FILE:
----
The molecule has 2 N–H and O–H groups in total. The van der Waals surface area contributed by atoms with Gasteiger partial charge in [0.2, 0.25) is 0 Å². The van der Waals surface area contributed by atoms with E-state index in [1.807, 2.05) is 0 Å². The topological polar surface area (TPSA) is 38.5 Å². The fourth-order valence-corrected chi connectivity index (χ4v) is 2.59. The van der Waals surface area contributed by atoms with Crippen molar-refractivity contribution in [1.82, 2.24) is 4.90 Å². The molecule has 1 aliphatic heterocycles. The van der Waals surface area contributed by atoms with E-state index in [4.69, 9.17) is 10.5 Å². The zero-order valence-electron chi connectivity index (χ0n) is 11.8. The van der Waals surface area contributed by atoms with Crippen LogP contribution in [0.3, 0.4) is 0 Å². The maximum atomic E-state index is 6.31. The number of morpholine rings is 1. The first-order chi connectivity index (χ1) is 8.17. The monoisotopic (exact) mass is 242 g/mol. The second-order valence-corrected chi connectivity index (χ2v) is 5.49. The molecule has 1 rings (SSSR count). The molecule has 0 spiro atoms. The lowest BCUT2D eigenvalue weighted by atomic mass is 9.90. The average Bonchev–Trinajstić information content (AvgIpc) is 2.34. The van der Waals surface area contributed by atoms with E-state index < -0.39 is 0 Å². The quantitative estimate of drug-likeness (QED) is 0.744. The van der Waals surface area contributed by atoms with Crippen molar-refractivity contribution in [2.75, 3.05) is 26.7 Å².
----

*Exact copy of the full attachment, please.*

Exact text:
The molecule has 2 N–H and O–H groups in total. The van der Waals surface area contributed by atoms with Gasteiger partial charge in [0.2, 0.25) is 0 Å². The van der Waals surface area contributed by atoms with E-state index in [1.807, 2.05) is 0 Å². The topological polar surface area (TPSA) is 38.5 Å². The fourth-order valence-corrected chi connectivity index (χ4v) is 2.59. The van der Waals surface area contributed by atoms with Crippen molar-refractivity contribution in [1.82, 2.24) is 4.90 Å². The molecule has 1 aliphatic heterocycles. The van der Waals surface area contributed by atoms with E-state index in [4.69, 9.17) is 10.5 Å². The zero-order valence-electron chi connectivity index (χ0n) is 11.8. The van der Waals surface area contributed by atoms with Crippen LogP contribution in [0.3, 0.4) is 0 Å². The maximum atomic E-state index is 6.31. The number of morpholine rings is 1. The first-order chi connectivity index (χ1) is 8.17. The monoisotopic (exact) mass is 242 g/mol. The second-order valence-corrected chi connectivity index (χ2v) is 5.49. The molecule has 1 rings (SSSR count). The molecule has 0 spiro atoms. The lowest BCUT2D eigenvalue weighted by atomic mass is 9.90. The average Bonchev–Trinajstić information content (AvgIpc) is 2.34. The van der Waals surface area contributed by atoms with E-state index < -0.39 is 0 Å². The quantitative estimate of drug-likeness (QED) is 0.744. The van der Waals surface area contributed by atoms with Crippen molar-refractivity contribution in [2.75, 3.05) is 26.7 Å².